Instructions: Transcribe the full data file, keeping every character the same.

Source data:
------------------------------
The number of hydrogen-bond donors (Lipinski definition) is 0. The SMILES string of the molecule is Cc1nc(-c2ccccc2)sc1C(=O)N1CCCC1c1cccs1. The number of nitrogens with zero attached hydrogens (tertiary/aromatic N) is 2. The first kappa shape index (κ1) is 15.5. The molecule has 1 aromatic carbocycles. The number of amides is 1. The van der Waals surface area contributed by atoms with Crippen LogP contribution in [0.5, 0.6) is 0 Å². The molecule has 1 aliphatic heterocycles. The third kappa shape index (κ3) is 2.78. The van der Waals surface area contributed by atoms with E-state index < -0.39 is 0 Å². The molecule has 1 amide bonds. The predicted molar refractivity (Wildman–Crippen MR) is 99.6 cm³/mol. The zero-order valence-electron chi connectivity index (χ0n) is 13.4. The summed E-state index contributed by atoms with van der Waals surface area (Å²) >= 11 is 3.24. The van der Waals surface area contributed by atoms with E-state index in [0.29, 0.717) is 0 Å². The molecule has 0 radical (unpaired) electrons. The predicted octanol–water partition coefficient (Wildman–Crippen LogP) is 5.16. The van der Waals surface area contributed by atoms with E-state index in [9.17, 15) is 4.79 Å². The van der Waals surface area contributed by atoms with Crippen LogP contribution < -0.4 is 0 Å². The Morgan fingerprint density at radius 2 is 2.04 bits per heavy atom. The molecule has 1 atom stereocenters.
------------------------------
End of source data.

The number of hydrogen-bond donors (Lipinski definition) is 0. The SMILES string of the molecule is Cc1nc(-c2ccccc2)sc1C(=O)N1CCCC1c1cccs1. The number of nitrogens with zero attached hydrogens (tertiary/aromatic N) is 2. The first kappa shape index (κ1) is 15.5. The molecule has 1 aromatic carbocycles. The number of amides is 1. The van der Waals surface area contributed by atoms with Crippen LogP contribution in [0.5, 0.6) is 0 Å². The molecule has 1 aliphatic heterocycles. The third kappa shape index (κ3) is 2.78. The van der Waals surface area contributed by atoms with E-state index < -0.39 is 0 Å². The molecule has 1 amide bonds. The predicted molar refractivity (Wildman–Crippen MR) is 99.6 cm³/mol. The zero-order valence-electron chi connectivity index (χ0n) is 13.4. The summed E-state index contributed by atoms with van der Waals surface area (Å²) >= 11 is 3.24. The van der Waals surface area contributed by atoms with E-state index in [0.29, 0.717) is 0 Å². The molecule has 0 radical (unpaired) electrons. The predicted octanol–water partition coefficient (Wildman–Crippen LogP) is 5.16. The van der Waals surface area contributed by atoms with E-state index in [9.17, 15) is 4.79 Å². The van der Waals surface area contributed by atoms with Crippen LogP contribution < -0.4 is 0 Å². The Morgan fingerprint density at radius 2 is 2.04 bits per heavy atom. The molecule has 1 atom stereocenters.